if not len(seq):

3.4.12. 10. Idiomatic Python

Strive to write idiomatic Python. Writing Python with accepted patterns makes your code easier for others to understand and often prevents bugs.

Fluent Python by Luciano Ramalho is an excellent guide to writing idiomatic Python.

Idiomatic Python also reduces technical debt. For more information see the online book Supporting Python 3 by Lennart Regebro. A mutable object MUST NOT be used as a keyword argument default

Never use a mutable object as default value for a keyword argument in a function or method.

When a mutable is used as a default keyword argument, the default can change from one call to another leading to unexpected behavior. This issue can be avoided by only using immutable types as defaults.

For example, rather than provide an empty list as a default:

def proclist(alist=[]):

this function should create a new list in its internal scope:

def proclist(alist=None):
    if alist is None:
        alist = [] Context managers (with) SHOULD be used for resource allocation

Use the with statement to simplify resource allocation.

For example, to be sure a file will be closed when you are done with it:

with open('/data/foo.dat', 'r') as f:
    for line in f:
        pass Avoid dict.keys() when iterating over keys or checking membership

For iterating over keys, iterate over the dictionary itself, e.g.:

for x in mydict:

To test for inclusion use in:

if key in myDict:

This is preferred over keys(). Use keys() when storing the keys for later access:

k = list(mydict.keys())

where list ensures that a view or iterator is not being retained.


When writing code that supports both Python 2 and Python 3, note that under Python 2 the keys() return a list type, where under Python 3 it returns a dict_keys type. Both types allow iteration over the key set, however under Python 3 the dict_keys type will not allow you to take an index. The subprocess module SHOULD be used to spawn processes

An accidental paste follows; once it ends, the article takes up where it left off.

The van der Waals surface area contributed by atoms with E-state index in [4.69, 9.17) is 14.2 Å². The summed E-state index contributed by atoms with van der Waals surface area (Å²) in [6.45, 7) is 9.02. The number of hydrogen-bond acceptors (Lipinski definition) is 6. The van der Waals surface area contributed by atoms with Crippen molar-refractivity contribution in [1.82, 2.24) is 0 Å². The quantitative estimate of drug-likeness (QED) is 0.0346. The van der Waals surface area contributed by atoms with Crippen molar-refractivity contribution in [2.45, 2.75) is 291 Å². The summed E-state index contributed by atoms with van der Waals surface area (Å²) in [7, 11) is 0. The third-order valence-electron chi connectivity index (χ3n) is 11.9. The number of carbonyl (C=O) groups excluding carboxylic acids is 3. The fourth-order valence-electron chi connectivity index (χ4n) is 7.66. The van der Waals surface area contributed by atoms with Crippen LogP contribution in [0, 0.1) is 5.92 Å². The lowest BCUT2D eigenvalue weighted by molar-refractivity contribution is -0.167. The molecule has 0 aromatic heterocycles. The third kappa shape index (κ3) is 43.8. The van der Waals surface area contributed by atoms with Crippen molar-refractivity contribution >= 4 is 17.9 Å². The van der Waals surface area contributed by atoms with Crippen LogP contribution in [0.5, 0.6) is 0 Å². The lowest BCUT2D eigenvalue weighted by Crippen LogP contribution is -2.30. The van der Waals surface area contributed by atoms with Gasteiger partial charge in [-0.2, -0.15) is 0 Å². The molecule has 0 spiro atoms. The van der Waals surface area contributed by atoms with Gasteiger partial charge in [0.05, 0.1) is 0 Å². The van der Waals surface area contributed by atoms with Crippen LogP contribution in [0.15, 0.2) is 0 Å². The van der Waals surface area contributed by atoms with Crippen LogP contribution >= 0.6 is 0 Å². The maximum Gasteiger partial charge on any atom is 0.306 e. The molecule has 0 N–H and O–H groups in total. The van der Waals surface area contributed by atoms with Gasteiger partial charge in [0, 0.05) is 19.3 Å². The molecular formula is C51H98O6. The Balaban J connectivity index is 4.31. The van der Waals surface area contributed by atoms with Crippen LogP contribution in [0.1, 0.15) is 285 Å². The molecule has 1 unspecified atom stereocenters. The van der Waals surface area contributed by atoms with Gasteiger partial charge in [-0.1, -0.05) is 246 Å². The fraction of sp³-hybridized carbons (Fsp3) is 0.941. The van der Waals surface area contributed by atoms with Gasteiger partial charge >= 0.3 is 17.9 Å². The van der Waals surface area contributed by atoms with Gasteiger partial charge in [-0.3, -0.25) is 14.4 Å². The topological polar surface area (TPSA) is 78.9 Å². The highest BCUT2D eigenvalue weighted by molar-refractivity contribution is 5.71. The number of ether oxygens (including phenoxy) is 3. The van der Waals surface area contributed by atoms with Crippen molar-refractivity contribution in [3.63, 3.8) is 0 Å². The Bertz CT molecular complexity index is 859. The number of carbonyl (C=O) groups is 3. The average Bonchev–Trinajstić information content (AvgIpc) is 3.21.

Use the subprocess module to spawn processes. lambda SHOULD NOT be used

Avoid the use of lambda. You can almost always write clearer code by using a named function or using the functools module to wrap a function. The set type SHOULD be used for unordered collections

Use the set type for unordered collections of objects. Iterators and generators SHOULD be used to iterate over large data sets efficiently

Use iterators, generators (classes that act like iterators) and generator expressions (expressions that act like iterators) to iterate over large data sets efficiently. if False: and if True: SHOULD NOT be used

Code must not be placed inside if False: or if True: blocks, nor left commented out. Instead, debugging code and alternative implementations must be placed inside a “named” if statement. Such blocks should have a comment describing why they are disabled. They may have a comment describing the conditions under which said code can be removed (like the completion of a ticket or a particular date). For example, for code that will likely be removed in the future, once testing is completed:

# Delete old_thing() and the below "if" statement once all unittests
# are finished (Jira-1234).
use_old_method = False
if use_old_method:

It is often beneficial to lift such debugging flags into the method’s keyword arguments to allow users to decide which branch to run. For example:

def foo(x, debug_plots=False):
    if debug_plots:
        plot_thing() Python exceptions SHOULD be raised and checked in Python code

When raising an exception in Python code, consideration should be given to defining a module-specific exception for increased precision. Such an exception SHOULD inherit from an appropriate standard Python exception. If a module-specific exception is not used, then the appropriate standard Python exception SHOULD be raised.

When writing an except clause, the exception type caught SHOULD be, in order of preference, a module-specific or standard Python exception.